On of the last roundtable discussions at Off the Page–a student-facilitated conference co-ordinated by the inimitable Sina Queyras and Concordia students–was like nothing I’ve ever seen before, much less had the opportunity to take part in. Here’s the scene: several months ago I received an invitation from Off the Page to come participate on “A Roundtable Discussion on Appropriation.” The prompt I was given was Lionel Shriver’s unapologetic and racist speech defending her own caricatures of people of colour and defending anyone’s right (white rights, it would seem) to write whatever they please. Participants of this roundtable discussion were given a few articles to read. We were also asked about dietary restrictions. Why? Because, as the organizers wrote, we’d be sitting on stage eating dinner together while talking through appropriation, “rights” when writing, and who has a place at the table. This invitation made me nervous and excited. Of course I said yes.

So, last night at Temps Libre, I walked into a room with a small stage. On the stage was a dinner table replete with wine, water, cheese and bread and tapenade, and four other people I had not met until that moment. Indeed, as we quickly learned, none of us knew each other (though some of us knew of each other). At the table was Trish Salah, Kai Cheng Thom, Madelyne Beccles, Fariha Roísín, and me. As we sat across from one another, first introducing ourselves, then, at Kai’s suggestion, doing an emotional check-in and intentions-setting for our selves and the audience, we were served food. The food had been prepared for us by an amazing member of the organizing committee, and they carefully placed plates of it in front of us as we, five strangers to each other, grappled with questions of ethics, accountability, and belonging from our five different histories.

The conversation wasn’t so much slow as careful and tentative at first. It seemed, without saying, that we were trying to go around the table and make sure each of us responded to an idea or a question before we went on. But, as the evening progressed, as we became not so much less aware of the audience than more comfortable with it and each other (I think, at least that’s how it was for me) words moved across the table more organically. People talked, they fell silent. Always, though, we were listening to one another. We started leaning over and giggling. At one point our amazing chef brought figs with pumpkin seeds out and I whispered to Kai “hold me while I swoon.

There was a sixth chair at the table, which was meant for audience members. It was empty for a while, and then one audience member came, sat with us, had a glass of wine, and contributed to the conversation. From that point on there was a line to come sit at the table. We shared food. We talked. I know I learned for everyone, and I felt listened to when I spoke. When it was over I felt something had shifted, if only for the time we were at the table.

How much more can we ask from a panel of relative strangers getting together to talk before an audience?

fast feminism · generational mentorship · guest post · ideas for change

Guest post: An Anti-Elite Manifesto for Canadian Public Intellectuals

Last winter, I took graduate level seminar Public Intellectuals in Canada: Their Essays, Talks, and with Dr. Joel Deshaye at Memorial University of Newfoundland and Labrador, and it got me all riled up.
Considering the academy is churning out so-called intellectuals without even recognizing the status, or implications of the term, I wrote “Anti-Elite Manifesto for Canadian Public Intellectuals.”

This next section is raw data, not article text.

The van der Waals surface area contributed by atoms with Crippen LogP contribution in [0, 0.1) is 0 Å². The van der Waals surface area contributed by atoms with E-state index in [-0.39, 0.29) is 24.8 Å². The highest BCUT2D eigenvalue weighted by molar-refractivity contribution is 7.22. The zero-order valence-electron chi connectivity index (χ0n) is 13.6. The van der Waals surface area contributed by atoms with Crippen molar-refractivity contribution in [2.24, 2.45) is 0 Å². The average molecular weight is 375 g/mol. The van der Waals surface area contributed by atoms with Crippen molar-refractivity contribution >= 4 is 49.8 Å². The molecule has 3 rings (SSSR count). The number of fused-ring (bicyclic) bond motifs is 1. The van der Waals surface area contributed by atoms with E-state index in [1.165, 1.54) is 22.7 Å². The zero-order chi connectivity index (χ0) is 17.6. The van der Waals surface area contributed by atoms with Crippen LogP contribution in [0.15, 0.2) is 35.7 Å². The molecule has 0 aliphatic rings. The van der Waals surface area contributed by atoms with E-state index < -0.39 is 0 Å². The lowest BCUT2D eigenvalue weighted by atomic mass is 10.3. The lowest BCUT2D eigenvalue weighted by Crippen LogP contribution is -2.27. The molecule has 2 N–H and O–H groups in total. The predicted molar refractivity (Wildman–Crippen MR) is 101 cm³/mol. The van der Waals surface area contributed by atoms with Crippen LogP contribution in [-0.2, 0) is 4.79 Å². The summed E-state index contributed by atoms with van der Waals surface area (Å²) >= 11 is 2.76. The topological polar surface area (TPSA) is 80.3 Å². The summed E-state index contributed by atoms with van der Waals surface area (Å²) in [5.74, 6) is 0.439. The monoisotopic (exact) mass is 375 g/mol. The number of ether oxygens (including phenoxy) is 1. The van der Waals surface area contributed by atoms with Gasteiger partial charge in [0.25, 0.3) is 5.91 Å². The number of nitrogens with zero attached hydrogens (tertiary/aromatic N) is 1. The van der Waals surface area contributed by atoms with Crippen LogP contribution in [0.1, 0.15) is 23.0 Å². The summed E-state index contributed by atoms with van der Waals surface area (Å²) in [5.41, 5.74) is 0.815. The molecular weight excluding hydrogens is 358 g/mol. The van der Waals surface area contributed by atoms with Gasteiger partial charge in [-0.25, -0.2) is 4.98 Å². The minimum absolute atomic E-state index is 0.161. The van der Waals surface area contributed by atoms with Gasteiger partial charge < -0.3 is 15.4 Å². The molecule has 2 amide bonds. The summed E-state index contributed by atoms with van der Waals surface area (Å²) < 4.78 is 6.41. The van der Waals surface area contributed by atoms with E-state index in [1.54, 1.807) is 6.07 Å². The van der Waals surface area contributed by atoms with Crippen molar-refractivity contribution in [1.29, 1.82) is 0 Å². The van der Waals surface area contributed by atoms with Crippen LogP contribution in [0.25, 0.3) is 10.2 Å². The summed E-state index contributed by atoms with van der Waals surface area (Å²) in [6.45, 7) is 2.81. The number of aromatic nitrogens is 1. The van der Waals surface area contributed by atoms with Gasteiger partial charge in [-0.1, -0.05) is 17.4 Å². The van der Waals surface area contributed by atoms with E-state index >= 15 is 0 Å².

Why? Because manifestos harness imaginative power.
Manifestos intervene. Manifestos are excessive. Manifestos are relentless. Manifestos interrupt. Manifestos persuade. At their core, manifestos are public declarations, often pushing political, social or artistic motion.
While elitism is defined as a select part of a group that is superior to rest in terms of ability or qualities, to truly be successful as a Canadian Public Intellectual one needs to speak to an audience, and appeal to a broad range of voices. One voice can’t speak for the whole, but many voices can create a chorus. A manifesto is a critical poetic choir of sorts.
As a poet and journalist, I’ve written several manifestos. In my opinion, the manifesto acts as a conversation between private and public thought. In my tenure as Canadian Women In Literary Arts critic-in-residence, I wrote “An Incomplete Manifestofor Canadian Women In Literary Arts,” in 2014, though it wasn’t the first time I was drawn to the manifesto as a genre. I’ve also written a “Modern Day Riot Grrrl Manifesta,” in 2011 for International Girl Gang Underground zine, and “A Fragmented Manifesto,” for GULCH: An Assemblage of Poetry and Prose published in 2009.
I am drawn to manifestos. They exist somewhere between poetry and criticism.
According to Mary Ann Caw, who edited Manifesto: A Century of Isms, “Originally, a manifesto was a piece of evidence in a court of law, or put on a show to catch the eye. The manifesto is: “a public declaration by a sovereign prince or state, or by an individual or body of individuals whose proceedings are of public importance, making past actions announced as a forthcoming.”
Manifestos articulate specific plans for action, and can discuss the intersections of feminism and social justice. Unlike the essay, which is quieter, more textual, manifestos are loud. Manifestos are messy. Manifestos elicit. Manifestos ignite. Caw notes, “The manifesto is an act of the démesure, going past what is thought of as proper, sane and literary.”
I didn’t intend to write to convince or convert, only to consider. This “Anti-Elite Manifesto for Canadian Public Intellectuals” is an invitation, an offering.  Hopefully, I’m not coming across as a one trick pony. I’m only taking Atwood’s advice to “think pink, and pack black.”